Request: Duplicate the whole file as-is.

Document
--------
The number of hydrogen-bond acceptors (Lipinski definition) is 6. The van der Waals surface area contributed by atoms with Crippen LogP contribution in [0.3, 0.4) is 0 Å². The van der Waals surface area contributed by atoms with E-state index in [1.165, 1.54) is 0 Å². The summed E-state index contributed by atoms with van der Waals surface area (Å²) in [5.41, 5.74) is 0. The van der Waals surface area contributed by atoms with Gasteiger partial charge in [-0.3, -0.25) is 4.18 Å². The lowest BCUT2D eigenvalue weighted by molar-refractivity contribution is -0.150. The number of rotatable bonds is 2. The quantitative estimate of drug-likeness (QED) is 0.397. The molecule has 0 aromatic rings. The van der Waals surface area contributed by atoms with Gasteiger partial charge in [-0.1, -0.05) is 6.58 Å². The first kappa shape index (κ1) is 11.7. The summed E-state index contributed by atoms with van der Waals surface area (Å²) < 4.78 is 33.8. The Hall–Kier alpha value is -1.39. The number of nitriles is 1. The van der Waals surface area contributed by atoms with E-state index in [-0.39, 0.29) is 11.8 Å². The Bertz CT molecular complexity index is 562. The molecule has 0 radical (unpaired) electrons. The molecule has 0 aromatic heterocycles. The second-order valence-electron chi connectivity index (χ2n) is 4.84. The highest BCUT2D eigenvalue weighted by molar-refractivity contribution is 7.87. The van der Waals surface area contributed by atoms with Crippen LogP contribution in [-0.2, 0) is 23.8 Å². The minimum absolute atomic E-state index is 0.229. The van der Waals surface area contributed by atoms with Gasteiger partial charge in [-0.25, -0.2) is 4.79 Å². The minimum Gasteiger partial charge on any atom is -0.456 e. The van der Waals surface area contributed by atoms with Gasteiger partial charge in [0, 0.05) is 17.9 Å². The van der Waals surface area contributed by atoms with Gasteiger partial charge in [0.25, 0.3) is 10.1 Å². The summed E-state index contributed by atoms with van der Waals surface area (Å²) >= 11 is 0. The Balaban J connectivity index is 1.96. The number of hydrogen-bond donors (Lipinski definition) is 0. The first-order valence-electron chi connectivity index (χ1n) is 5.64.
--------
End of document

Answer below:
The number of hydrogen-bond acceptors (Lipinski definition) is 6. The van der Waals surface area contributed by atoms with Crippen LogP contribution in [0.3, 0.4) is 0 Å². The van der Waals surface area contributed by atoms with E-state index in [1.165, 1.54) is 0 Å². The summed E-state index contributed by atoms with van der Waals surface area (Å²) in [5.41, 5.74) is 0. The van der Waals surface area contributed by atoms with Gasteiger partial charge in [-0.3, -0.25) is 4.18 Å². The lowest BCUT2D eigenvalue weighted by molar-refractivity contribution is -0.150. The number of rotatable bonds is 2. The quantitative estimate of drug-likeness (QED) is 0.397. The molecule has 0 aromatic rings. The van der Waals surface area contributed by atoms with Gasteiger partial charge in [-0.1, -0.05) is 6.58 Å². The first kappa shape index (κ1) is 11.7. The summed E-state index contributed by atoms with van der Waals surface area (Å²) < 4.78 is 33.8. The Hall–Kier alpha value is -1.39. The number of nitriles is 1. The van der Waals surface area contributed by atoms with E-state index in [-0.39, 0.29) is 11.8 Å². The Bertz CT molecular complexity index is 562. The molecule has 0 radical (unpaired) electrons. The molecule has 0 aromatic heterocycles. The second-order valence-electron chi connectivity index (χ2n) is 4.84. The highest BCUT2D eigenvalue weighted by molar-refractivity contribution is 7.87. The van der Waals surface area contributed by atoms with Crippen LogP contribution in [-0.2, 0) is 23.8 Å². The minimum absolute atomic E-state index is 0.229. The van der Waals surface area contributed by atoms with Gasteiger partial charge in [-0.25, -0.2) is 4.79 Å². The minimum Gasteiger partial charge on any atom is -0.456 e. The van der Waals surface area contributed by atoms with Gasteiger partial charge in [0, 0.05) is 17.9 Å². The van der Waals surface area contributed by atoms with Gasteiger partial charge in [0.25, 0.3) is 10.1 Å². The summed E-state index contributed by atoms with van der Waals surface area (Å²) >= 11 is 0. The Balaban J connectivity index is 1.96. The number of hydrogen-bond donors (Lipinski definition) is 0. The first-order valence-electron chi connectivity index (χ1n) is 5.64.